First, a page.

Rampant discrimination at Public Health Facilities- Aarti's story

Rampant discrimination at Public Health Facilities- Aarti's story

  • Health
  • by Oxfam India Staff
  • 27 Feb, 2019

Aarti Devi, a Dalit woman from Patna and her husband, Govind Ram, were excited when they heard the news about her pregnancy. The couple found out through an advertisement that the government had made delivery and post-natal care easy and hassle-free and an institutional delivery would be free of cost and include transportation. Apart from this provision, the family will also eligible for a token amount under the Janani Suraksha Yojna (JSY). She got herself registered at the nearest Aanganwadi Centre and requested the Anganwadi worker for the ration proposed for pregnant women.

At the end of the first trimester (third month), Aarti felt excruciating abdominal pain. Her husband was not present at the residence at that time, so the neighbours took Aarti Devi to the closest health facility from her residence.

She was referred to a particular ward where she was illtreated by the service providers. Instead of attending Aarti they told her to leave. “Get out of here. Every now and then you people come here with a baby in your womb," she was told. On her persistence, Aarti was told by the administration to go to another ward. She went to every available ward but nobody attended Aarti. Finally, she was taken to a quack in her locality who treated her.

Aarti felt humiliated by the derogatory remarks made by the service providers at the government health centres. She took an oath not to visit any Public Health Facility and even told us that she would instead prefer to die.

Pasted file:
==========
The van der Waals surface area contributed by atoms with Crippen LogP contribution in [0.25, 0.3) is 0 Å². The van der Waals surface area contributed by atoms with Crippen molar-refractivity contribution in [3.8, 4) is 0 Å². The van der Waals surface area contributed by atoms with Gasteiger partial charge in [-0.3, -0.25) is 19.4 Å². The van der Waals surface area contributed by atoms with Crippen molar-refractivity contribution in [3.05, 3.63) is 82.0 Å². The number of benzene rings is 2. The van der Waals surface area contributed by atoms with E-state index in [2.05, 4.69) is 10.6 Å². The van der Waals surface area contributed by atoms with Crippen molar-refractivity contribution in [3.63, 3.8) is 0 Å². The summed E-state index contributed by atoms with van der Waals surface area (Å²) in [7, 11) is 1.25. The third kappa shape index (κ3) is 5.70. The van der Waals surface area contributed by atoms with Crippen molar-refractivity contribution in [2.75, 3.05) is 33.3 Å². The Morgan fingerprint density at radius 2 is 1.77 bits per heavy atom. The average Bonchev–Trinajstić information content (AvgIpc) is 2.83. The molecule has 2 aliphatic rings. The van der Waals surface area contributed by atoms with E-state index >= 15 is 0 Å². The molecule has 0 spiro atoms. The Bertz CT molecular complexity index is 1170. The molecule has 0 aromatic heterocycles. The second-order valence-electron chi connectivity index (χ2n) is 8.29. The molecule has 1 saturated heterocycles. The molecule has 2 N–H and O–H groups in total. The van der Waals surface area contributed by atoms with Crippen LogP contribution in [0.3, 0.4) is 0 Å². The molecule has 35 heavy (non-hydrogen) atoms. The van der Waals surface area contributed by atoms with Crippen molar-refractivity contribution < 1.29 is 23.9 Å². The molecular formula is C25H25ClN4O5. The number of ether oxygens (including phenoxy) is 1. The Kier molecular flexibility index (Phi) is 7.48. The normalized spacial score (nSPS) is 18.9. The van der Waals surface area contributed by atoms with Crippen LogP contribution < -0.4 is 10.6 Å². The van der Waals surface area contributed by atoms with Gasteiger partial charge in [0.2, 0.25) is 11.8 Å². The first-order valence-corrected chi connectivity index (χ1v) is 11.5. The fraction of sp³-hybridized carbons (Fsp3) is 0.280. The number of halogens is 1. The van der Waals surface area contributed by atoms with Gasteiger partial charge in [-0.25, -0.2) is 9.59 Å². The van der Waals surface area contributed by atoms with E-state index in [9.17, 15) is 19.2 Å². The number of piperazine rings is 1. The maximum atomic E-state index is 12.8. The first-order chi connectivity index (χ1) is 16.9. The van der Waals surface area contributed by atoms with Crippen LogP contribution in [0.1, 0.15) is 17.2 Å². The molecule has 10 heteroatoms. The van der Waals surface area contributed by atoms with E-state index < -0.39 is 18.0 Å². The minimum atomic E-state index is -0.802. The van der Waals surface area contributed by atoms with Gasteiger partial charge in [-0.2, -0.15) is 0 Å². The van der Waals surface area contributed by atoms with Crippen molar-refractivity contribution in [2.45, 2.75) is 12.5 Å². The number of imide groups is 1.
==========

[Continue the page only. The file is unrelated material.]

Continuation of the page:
During her second pregnancy, she faced extreme burns as the boiling rice water fell on her. She was advised by locals to visit the nearest hospital but she refused and went to a private hospital where she was treated. Expenditure on treatment took a toll on the finance of the household and are currently in a debt trap.

A local birth attendant performed the second delivery in an unhygienic atmosphere as Aarti was adamant not to visit any Public Health Facility and visiting any Private Hospital was out of the question due to exorbitant costs. Fortunately, both the baby and mother are safe, but Aarti is constantly haunted by the humiliation she faced at Public Health Facility.

This Oxfam India’s paper makes the following recommendations for the country’s health system:

  • The government should be the primary provider of healthcare, and the provision of healthcare for all should not be based on the expansion of health insurance-based models focusing on hospitalisation. 
  • A clear roadmap to enhance budgetary spending on healthcare to 3%-5% of GDP should be drawn. Public tax-based funding and contribution from the organised sector should finance healthcare and focused funding in the form of specific central transfers should be made to promote equitable access. 
  • Regulation of the private sector must be a priority. Establishment of standard treatment protocols and empowerment of communities to hold the healthcare system accountable will be critical to ensure the quality of healthcare in the public and private sectors. 
  • A comprehensive review of Rashtriya Swasthya Bima Yojana (RSBY) and other currently fragmented government funded healthcare schemes like Central Government Health Scheme (CGHS) should be conducted with the aim of future consolidation for a national programme ensuring healthcare for all.


Inequality affects us all. Join Oxfam India’s campaign to urge the government to provide quality essential services, end under taxation of corporates and rich individuals and include unpaid care work by women in the economic and budgetary decision-making process.



We advocate for progressive taxation to generate public funds for healthcare and regulation of private healthcare  

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